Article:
There’s been so much talk over the past few months about Rebecca Stead’s second novel for Middle Grade readers, When You Reach Me. Buzz, buzz, buzz. Awards whispering. I’ve read it and I loved it, just like everyone else. Certainly, When You Reach Me makes book people look at Stead as a writer with many, many books in her future, and it’s the sort of book that should make readers wonder what she’ll write next. I decided to read First Light because I was so impressed by When You Reach Me. As it turns out, Stead’s first book has tremendous merit as well, and is in many ways, as creative and finely wrought as her latest novel.
First Light may be science fiction, but it is a story that is incredibly timely, as the “real world” thread of the narrative focuses on a boy whose scientist father is studying global warming. Peter is thrilled at the chance to travel with his parents to Greenland, where his father will be conducting field work. His mother is also a scientist, who studies mitochondrial DNA. For as long as Peter can remember, she has suffered from terrible, debilitating headaches that seem to shift her whole mood towards a sadness no one can penetrate. As the family is caught up in preparations for their journey, Peter begins to experience more frequent headaches himself, sometimes accompanied by strange visions. He wonders if he has inherited some secret illness from his mother, but neither of his parents ever speak to him about his mother’s headaches, and Peter wonders if there is a something serious that they are keeping from him. He doesn’t realize it, but this trip to Greenland will take him to the heart of the mystery he is only beginning to sense. The second thread of the narrative belongs to Thea, a girl who lives underneath the arctic ice in a community forged by a hunted people, generations before her. Her ancestors came to live in Gracehope, a secret world that they build under the ice, and ever since then, they have feared the outside world. Thea is not afraid, however. Rather she dreams of seeing the sky and the horizon and the constellations she has only read about. She wants to travel to the surface, but to do so, she must act in secret, turning against the wishes of many elders in Gracehope. Peter and Thea are destined to meet, and when they do both find answers to questions they didn’t even know they had.
What’s remarkable about First Light is its potential to appeal to all sorts of different children. Do you like science? Read this. How about arctic adventures or survival fiction? Read this. Realistic family stories? Yep. Unsolved mysteries? OK. Secret worlds? Here you go. With all this going on, you might wonder if Stead has taken on too much. Is she trying to bring together way too many genres and topics? No way. Somehow, everything feels balanced and connected. In creating and describing Gracehope, her world-building is outstanding. Stead pays attention to details and makes sure we can imagine them, from the berry pancakes that Thea eats for breakfast and her fur outerwrap and the seven bracelets on her arm, to the decriptions of the skaters streaming down the Mainway and the vast icy council chamber where the elders meet. All of it is there for us to picture. This makes for a more powerful reading experience, and of course, any science fiction or fantasy fan looks for convincing world building.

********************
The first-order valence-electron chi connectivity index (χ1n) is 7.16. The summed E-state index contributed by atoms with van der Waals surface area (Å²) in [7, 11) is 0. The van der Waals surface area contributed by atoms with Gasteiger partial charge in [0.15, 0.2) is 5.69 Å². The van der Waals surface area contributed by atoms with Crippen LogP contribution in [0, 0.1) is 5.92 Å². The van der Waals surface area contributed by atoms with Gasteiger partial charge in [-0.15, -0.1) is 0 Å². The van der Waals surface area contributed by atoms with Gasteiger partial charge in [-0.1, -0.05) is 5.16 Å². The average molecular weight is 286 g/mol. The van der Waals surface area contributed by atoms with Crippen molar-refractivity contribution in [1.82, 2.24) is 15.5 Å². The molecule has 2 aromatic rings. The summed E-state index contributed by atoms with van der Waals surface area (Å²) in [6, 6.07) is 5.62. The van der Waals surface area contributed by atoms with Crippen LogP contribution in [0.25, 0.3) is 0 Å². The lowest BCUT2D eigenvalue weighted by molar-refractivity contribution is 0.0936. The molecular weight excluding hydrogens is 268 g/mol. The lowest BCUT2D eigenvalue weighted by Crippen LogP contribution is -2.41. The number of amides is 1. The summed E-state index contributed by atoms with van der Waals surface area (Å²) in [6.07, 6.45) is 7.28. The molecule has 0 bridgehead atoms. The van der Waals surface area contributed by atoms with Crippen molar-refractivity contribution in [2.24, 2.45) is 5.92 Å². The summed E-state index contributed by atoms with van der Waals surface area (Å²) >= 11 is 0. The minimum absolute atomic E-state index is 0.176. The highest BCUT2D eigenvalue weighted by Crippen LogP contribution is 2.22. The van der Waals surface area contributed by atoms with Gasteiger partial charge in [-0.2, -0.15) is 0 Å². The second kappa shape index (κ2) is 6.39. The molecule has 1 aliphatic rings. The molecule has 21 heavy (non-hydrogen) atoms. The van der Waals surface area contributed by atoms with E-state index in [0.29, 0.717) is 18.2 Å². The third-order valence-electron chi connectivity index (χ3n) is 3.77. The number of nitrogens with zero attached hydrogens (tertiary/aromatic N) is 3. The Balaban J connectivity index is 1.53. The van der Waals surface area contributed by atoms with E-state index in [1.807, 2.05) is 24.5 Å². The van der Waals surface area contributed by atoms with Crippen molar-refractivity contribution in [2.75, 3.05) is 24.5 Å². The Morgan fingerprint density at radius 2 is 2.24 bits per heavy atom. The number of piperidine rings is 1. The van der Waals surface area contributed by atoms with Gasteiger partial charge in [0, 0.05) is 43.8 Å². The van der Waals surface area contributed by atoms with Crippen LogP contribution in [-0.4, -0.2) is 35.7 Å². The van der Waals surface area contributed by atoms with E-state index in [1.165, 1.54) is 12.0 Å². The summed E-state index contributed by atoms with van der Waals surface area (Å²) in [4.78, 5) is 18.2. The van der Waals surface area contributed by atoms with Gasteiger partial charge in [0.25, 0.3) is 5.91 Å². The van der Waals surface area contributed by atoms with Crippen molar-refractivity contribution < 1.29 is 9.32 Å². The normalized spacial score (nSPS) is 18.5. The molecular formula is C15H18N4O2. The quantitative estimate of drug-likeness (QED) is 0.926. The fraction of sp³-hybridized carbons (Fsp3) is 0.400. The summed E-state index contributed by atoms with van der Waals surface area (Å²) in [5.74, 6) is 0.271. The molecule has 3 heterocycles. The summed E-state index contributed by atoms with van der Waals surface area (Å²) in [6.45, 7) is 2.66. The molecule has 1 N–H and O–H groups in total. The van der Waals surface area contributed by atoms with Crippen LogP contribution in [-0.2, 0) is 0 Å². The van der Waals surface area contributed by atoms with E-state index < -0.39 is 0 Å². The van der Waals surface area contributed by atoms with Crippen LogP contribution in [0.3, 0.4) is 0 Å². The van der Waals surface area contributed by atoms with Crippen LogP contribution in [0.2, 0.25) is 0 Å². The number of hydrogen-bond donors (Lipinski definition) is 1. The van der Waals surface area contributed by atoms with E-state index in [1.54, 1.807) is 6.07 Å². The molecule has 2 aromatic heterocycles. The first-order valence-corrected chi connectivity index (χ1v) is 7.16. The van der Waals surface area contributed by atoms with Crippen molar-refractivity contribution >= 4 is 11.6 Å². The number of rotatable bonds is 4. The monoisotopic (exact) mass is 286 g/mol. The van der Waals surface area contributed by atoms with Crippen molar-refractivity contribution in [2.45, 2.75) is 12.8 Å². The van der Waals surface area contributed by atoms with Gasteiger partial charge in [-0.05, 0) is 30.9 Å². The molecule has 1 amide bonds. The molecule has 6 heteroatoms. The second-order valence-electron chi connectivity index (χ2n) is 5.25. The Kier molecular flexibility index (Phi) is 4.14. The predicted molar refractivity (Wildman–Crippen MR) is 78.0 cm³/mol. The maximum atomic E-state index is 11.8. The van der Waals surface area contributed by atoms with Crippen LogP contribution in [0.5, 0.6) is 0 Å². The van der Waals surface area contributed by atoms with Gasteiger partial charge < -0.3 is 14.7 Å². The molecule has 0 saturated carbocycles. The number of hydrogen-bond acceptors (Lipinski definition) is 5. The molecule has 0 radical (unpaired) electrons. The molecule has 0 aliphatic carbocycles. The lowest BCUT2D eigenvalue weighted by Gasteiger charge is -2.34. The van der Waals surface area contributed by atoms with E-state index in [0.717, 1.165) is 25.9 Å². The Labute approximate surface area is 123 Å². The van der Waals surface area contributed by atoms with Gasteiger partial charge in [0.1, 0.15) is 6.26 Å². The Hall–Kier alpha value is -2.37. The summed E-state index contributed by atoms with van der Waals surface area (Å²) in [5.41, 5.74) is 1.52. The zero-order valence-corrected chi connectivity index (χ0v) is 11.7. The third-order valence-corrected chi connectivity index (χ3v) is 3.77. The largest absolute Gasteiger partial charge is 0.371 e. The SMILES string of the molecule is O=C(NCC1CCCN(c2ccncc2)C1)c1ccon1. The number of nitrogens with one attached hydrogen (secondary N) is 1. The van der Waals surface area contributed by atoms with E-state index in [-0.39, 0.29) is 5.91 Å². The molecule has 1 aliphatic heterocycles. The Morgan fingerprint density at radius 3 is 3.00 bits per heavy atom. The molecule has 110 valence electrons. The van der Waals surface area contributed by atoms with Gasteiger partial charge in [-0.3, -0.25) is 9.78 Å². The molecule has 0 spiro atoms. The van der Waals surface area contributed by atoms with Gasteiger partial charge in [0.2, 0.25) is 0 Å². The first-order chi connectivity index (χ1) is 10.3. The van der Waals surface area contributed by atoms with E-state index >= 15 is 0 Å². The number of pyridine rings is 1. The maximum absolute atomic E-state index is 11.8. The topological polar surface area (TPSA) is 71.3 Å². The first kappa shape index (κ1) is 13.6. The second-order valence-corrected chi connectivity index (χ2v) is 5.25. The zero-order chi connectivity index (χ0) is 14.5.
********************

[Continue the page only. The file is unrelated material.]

There must have been a great deal of research involved to get the science of this novel right, as well as the facts around working in the arctic and even the details about the habits and skills of the Gracehope sled dogs. I felt like this book taught me stuff, but not in a “let’s just take a little break now for some science” sort of way. It’s integrated into the flow of the story. Here’s a bit that was especially interesting, when Peter is working with Jonas, his father’s assistant, who has just dug a snow pit to study the ice pattern:
“Jonas began to sketch the wall in his notebook. “I’m also looking at the size of the snow grains, and I’m noting how densely the snow is packed. See, this snow up top is pretty loosely packed — we call that ‘fist’ because I can shove my fist right into it. Then there’s ‘four fingers, ‘two fingers,’ ‘one finger,’ ‘pencil,’ and ‘knife.’ Not so technical, right? But it works. Jump down here and I’ll show you.” ”
After this, Jonas goes on to explain how scientists use the data to determine patterns in weather over time, and this helps them to see how fast the ice cap is moving and melting. I was impressed by the detail in the science, and that it was communicated in a way that kids will understand and not only that, they will find it compelling.
Beyond the science and the world-building, First Light is thematically rich as well. It’s a story about human potential and risk-taking and possibility. It’s about having vision and being open to change and trying to make change when it’s needed. I liked that Stead found a way to use science fiction to drive home the world-changing impact of global warming, but leaving a place for hope. First Light would make an outstanding read aloud for grade 4 and up. Rebecca has a beautiful website devoted to the book with lots of information about the science that should further inspire readers. What will she do next? I couldn’t even begin to guess, but you can bet I’ll be watching. This kind of creative vision doesn’t come around everyday.
First Light is published by Yearling.